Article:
The reason for these slim pickings are directly related to the Supreme Court's 1948 Paramount Decision which was the beginning of the end to the Hollywood studio system in place throughout our beloved Golden Age of film. Anyway, the movie industry was hunkered down with this case and questions of monopoly delayed any deals tying the studios in with the television industry. Radio swooped in and formed affiliate relationships with the TV networks and effectively the best Hollywood product was kept off of the small screen until a little later in the 1950's. The small time studios could and did license their product, as did the British film industry, populating early TV with low budget Westerns and British movies including prestige work such as that of Alexander Korda.
*This page from filmreference.com is a mess, but if you scroll though the mixed-in Sidney Lumet references you'll actually find a pretty good summary of this. That article states an estimate of approximately 5,000 feature films having been available to television by 1950.
An interesting early TV story I found in the June 10, 1950 issue of Billboard Magazine told how Hopalong Cassidy movies first came to television in July 1948. The seeds were sown as far back as 1934 when Hoppy writer/creator Clarence E. Mulford had TV rights included in his Paramount contract. William Boyd, who, of course, played Hoppy, first saw the clause in 1938 and was later quoted as saying "I figured that he must have had something in mind." From the time of his discovery Boyd went about buying the actual films and reissue rights himself and then struck a deal with Mulford on TV rights which gave the writer half of all profits before taxes. An L.A. TV station paid $200 per movie to air them beginning in July 1948, the article notes that it's now showing the same films for the fifth time around at $1,000 per film.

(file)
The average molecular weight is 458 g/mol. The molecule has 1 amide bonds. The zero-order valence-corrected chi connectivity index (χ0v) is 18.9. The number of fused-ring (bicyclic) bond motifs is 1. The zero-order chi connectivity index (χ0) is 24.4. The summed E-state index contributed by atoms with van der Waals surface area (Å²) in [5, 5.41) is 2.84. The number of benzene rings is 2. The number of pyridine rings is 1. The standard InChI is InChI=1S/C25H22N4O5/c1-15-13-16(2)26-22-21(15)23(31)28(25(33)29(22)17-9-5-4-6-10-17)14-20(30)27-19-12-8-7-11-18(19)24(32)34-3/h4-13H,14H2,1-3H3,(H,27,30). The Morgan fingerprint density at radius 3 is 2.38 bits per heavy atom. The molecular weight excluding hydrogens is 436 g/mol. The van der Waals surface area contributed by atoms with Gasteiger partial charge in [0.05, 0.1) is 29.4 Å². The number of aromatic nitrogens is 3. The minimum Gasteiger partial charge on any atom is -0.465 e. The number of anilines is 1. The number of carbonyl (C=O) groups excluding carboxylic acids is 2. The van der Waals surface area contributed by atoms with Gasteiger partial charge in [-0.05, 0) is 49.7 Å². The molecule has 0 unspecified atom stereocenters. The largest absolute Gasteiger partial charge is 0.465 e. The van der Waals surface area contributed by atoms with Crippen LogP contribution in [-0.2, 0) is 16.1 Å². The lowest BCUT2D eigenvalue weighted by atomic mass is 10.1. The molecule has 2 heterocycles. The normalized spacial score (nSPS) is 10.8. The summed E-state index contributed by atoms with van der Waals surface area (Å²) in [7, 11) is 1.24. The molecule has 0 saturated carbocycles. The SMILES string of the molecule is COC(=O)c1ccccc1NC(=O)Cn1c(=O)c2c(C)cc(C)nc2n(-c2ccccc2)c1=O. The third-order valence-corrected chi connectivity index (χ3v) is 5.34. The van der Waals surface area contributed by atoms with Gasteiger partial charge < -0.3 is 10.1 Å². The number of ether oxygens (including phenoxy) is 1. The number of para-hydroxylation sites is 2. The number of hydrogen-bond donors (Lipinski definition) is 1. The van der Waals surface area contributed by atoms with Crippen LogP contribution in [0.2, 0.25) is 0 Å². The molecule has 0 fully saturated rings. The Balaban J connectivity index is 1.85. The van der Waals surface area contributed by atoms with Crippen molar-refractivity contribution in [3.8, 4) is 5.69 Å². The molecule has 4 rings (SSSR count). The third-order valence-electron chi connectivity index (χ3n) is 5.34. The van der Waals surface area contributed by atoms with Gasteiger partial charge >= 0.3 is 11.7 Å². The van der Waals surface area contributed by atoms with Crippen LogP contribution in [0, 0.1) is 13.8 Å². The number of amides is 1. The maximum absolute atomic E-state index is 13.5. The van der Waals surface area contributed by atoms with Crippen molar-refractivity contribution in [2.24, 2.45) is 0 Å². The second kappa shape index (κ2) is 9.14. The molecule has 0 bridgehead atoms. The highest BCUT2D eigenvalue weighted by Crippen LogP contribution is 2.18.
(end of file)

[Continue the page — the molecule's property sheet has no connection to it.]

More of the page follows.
A January 23, 1950 Times article announces that a new 15-minute series titled "Comedy Carnival" will air Tuesdays through Saturdays at 7 pm on WOR-TV (later the "Million Dollar Movie" station) and feature comedy shorts specially edited for television featuring the likes of Buter Keaton, Harry Langdon, Moran and Mack, Bob Hope, Bert Lahr, Milton Berle, Danny Kaye, Al St. John, the Ritz Brothers, plus others.
"Italian Film Theater" on WOR-TV beginning April 29, 1950
Billboard Magazine covers the deal between WOR-TV and Eberto Landi, Italian language advertising rep, in their April 22, 1950 issue. An interesting deal that involved cross promotion between the TV network and the local New York foreign-language theaters whereby the theaters would promote the coming TV airings and WOR-TV, who edited the films down to fit a one-hour time slot would tell viewers to catch the entire film uncut at their local theaters. The films aired Saturday afternoons, 5:30-6:30 pm, and were referred to as "top Italian-made feature films with English subtitles."
WOR-TV's "Italian Film Theater" is referenced over a year later when in the November 10, 1951 edition of Billboard it's reported that a new technique for displaying sub-titles will be used in the next broadcast. "Technique is said to eliminate distortion and cutting of sub-titles on a TV screen, via use of two perfectly synchronized projectors-a 35mm for the Italian film and a 16mm for the English sub-titles. Latter are superimposed on the screen."